LAL workshop: Learning Analytics for Learners

26 April 2016, Edinburgh, UK

Organisers: Susan Bull, Blandine Ginon, Judy Kay, Michael Kickmeier-Rust, Matthew Johnson

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Learning Analytics for Learners

The first objective of this workshop is to bring together people working in learning analytics generally, open learner models, and learning dashboards, to raise awareness of projects and approaches across research areas, that are relevant to learning analytics for learners. The second objective of this workshop will be to organise a state of the art review on learning analytics for learners for the Journal of Learning Analytics, to be co-authored with key participants at the workshop. This will aim to cover the themes in the first objective, but may be adapted to incorporate expertise and interests of workshop participants. Finally, we aim to continue supporting research on learning analytics for learners in future workshops, and would like to gather suggestions for key topics for the next LAL proposal. This will allow us to foster and stimulate ideas in areas of interest to participants that may not yet be mature enough for inclusion in the review article or workshop proceedings.



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Important dates


With the arrival of ‘big data’ in education, the potential was recognised for learning analytics to track students’ learning, to reveal patterns in their learning, or to identify at-risk students, in addition to guiding reform and supporting educators in improving teaching and learning processes [1]. Learning Analytics dashboards have been used at all levels, including institutional, regional and national level [2]. In classroom use, while learning visualisations are often based on counts of activity data or interaction patterns, there is increasing recognition that learning analytics relate to learning, and should therefore provide pedagogically useful information [3]. While increasing numbers of technology-enhanced learning applications are embracing the potential of learning analytics at the classroom level, often these are aimed at teachers. However, learners can also benefit from learning analytics data (e.g.[4],[5]).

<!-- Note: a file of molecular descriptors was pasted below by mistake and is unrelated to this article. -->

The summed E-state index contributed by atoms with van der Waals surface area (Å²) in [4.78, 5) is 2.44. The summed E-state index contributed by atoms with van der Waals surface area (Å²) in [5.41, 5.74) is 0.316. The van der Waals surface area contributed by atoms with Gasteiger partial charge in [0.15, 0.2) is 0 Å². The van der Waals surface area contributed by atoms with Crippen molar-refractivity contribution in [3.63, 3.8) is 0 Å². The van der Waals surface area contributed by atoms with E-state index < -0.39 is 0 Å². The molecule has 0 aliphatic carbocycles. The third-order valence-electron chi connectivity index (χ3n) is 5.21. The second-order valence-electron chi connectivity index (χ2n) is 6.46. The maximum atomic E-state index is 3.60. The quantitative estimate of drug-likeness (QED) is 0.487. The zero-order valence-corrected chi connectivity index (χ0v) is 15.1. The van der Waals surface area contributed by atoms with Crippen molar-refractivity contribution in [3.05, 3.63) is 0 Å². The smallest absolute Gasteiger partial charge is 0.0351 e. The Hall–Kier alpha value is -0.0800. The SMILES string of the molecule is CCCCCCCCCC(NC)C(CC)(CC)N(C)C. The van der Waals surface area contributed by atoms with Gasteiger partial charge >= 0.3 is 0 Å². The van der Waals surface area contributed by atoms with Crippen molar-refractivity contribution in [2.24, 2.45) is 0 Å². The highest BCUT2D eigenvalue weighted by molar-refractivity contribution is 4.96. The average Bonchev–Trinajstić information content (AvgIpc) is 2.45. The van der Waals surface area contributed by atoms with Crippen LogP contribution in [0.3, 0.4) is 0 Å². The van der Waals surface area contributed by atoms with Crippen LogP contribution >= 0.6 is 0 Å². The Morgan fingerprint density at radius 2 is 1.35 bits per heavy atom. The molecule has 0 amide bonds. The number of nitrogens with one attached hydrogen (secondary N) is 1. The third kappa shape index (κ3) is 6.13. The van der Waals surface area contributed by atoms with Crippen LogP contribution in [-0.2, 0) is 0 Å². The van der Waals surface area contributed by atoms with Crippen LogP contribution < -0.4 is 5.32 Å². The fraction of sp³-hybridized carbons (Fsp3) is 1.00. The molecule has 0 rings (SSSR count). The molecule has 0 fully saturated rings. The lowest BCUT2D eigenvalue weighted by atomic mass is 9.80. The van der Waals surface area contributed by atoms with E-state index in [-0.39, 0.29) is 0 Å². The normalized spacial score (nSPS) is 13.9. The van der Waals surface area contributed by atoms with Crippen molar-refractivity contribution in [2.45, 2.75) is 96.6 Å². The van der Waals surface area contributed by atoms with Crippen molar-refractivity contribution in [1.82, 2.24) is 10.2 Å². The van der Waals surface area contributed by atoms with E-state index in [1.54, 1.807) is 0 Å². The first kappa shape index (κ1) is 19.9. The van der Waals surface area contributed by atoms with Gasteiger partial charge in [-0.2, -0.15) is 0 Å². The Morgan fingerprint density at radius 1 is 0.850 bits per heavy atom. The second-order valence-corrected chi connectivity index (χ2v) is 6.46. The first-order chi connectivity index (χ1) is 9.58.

Open learner models have long been showing learners information about their learning, often with the aim of encouraging metacognitive behaviours such as reflection, planning, self-assessment and self-directed learning [6]. Benefits of showing learning data to learners for such purposes are now also being investigated in learning analytics (e.g. [7],[8]). Nevertheless, despite a few exceptions, there is limited reference to both open learner models and learning analytics in the same publications. One of the aims of this workshop, therefore, is to raise awareness of the overlap, as well as differences, in approaches to, and purposes of visualising learning data in these two fields. In particular, we will bring our substantial expertise in open learner model research, together with our more recent experience in learning analytics for learners, to help facilitate discussion and exchange of experiences amongst participants.

We would like to bring our understanding of work related to learning analytics for learners to the learning analytics community, to learn from others’ work on learning analytics for learners, and together build a vision for learning analytics to directly support and facilitate the learning process for learners.

Dissemination activities



1. Siemens, G. & Long P. 2011. Penetrating the Fog: Analytics in Learning and Education. EDUCAUSE Review 46 (5), 30-38.
2. West, D. 2012. Big Data for Education: Data Mining, Data Analytics, and Web Dashboards. Governance Studies at Brookings. 1-10.
3. Gaševic, D., Dawson, S., & Siemens, G. (2015). Let’s Not Forget: Learning Analytics are about Learning. Techtrends, 59(1), 64-71.
4. Ferguson, R. and Buckingham Shum, S. (2012). Social Learning Analytics: Five Approaches. LAK 2012. 23–33.
5. Vozniuk, A., Govaerts, S., & Gillet, D. 2013. Towards Portable Learning Analytics Dashboards. ICALT 2013, IEEE, 412-416.
6. Bull, S. & Kay, J. 2013. Open Learner Models as Drivers for Metacognitive Processes. In R. Azevedo & V. Aleven (eds), International Handbook of Metacognition and Learning Technologies, Springer New York, 349-365.
7. Dawson, S., Macfadyen, L., Risko E., Foulsham, T. & Kingstone, A. 2012. Using Technology to Encourage Self-Directed Learning: The Collaborative Lecture Annotation System (CLAS). ASCILITE 2012.
8. Durall, E. & Gros, B. 2014. Learning Analytics as a Meta-cognitive Tool. Proceedings of CSEDU 2014, 380-384.